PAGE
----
“I think we have to,” Noelle said. his mom yelled. “Of course I do,” his mom said, sur-
Jeremiah shuddered. He always Jeremiah squirmed. “Well, yes, but—” prised by how much Jeremiah knew.
asked his parents for help on home- “Mijo, did you get into trouble?” his “But you know, son, I only have one
work and stuff. But this was different. It dad asked. vote. What I think doesn’t matter.”
was more personal. And they were, like, “What? No!” Jeremiah said. His par- Jeremiah looked at his mom. He felt
old. He was afraid it would be awkward. ents sighed with relief. his nerves go away. Thanks to what he’d
“FaceTime me when you’ve done it,” “This is an interview,” Jeremiah con- done in class, he was more prepared for
Noelle said. She knew interactions with tinued. “I’m supposed to ask if you vote.” this than he thought.
adults about anything serious made Jeremiah’s parents suddenly looked “Of course what you think matters,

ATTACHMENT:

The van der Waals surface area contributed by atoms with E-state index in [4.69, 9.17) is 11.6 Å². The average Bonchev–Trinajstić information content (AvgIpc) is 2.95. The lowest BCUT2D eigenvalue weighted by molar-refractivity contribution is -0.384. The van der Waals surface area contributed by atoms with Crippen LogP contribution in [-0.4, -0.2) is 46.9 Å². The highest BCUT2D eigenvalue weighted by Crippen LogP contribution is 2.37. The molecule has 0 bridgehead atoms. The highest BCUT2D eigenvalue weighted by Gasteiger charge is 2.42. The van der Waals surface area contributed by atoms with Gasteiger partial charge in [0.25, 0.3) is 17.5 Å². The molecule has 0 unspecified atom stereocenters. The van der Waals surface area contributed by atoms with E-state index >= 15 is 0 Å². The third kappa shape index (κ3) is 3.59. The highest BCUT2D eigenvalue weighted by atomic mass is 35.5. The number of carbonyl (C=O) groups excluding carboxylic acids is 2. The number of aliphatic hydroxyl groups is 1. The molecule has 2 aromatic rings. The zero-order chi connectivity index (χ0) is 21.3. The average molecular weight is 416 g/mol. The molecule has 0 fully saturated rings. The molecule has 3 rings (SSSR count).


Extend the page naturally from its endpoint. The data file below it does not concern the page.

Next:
Jeremiah nervous. “Promise?” as awkward as he felt. Mom!” he said. “All votes get counted.
“Promise,” Jeremiah said. They “No,” his mom said. “I guess I don’t.” In Ms. Choi’s class, we looked up elec-
did their secret handshake since third “Why not?” Jeremiah asked. tions where people won by just one vote.

62 T E AC H I N G TO L E R A N C E

TT60 Story Corner.indd 62 8/21/18 11:33 AM

Isn’t that cool?! You could be the per- Jeremiah put his paper between his Grandma can vote, she says she will!”
son who decides who wins!” parents. “So, will you sign? If you sign, “Cool!” Jeremiah said. Then he had
Jeremiah’s mom raised her eye- you commit to voting or helping other an idea. He was done with homework,
brows, impressed. “I guess you’re right.” people with their vote!” but this was important.
“What about you, Dad?” Jeremiah His parents nodded, looking proudly “Mom!” he yelled over his shoulder.
asked. His dad looked sad. at their son. Jeremiah jumped and danced “Will you call Grandma and Grandpa? I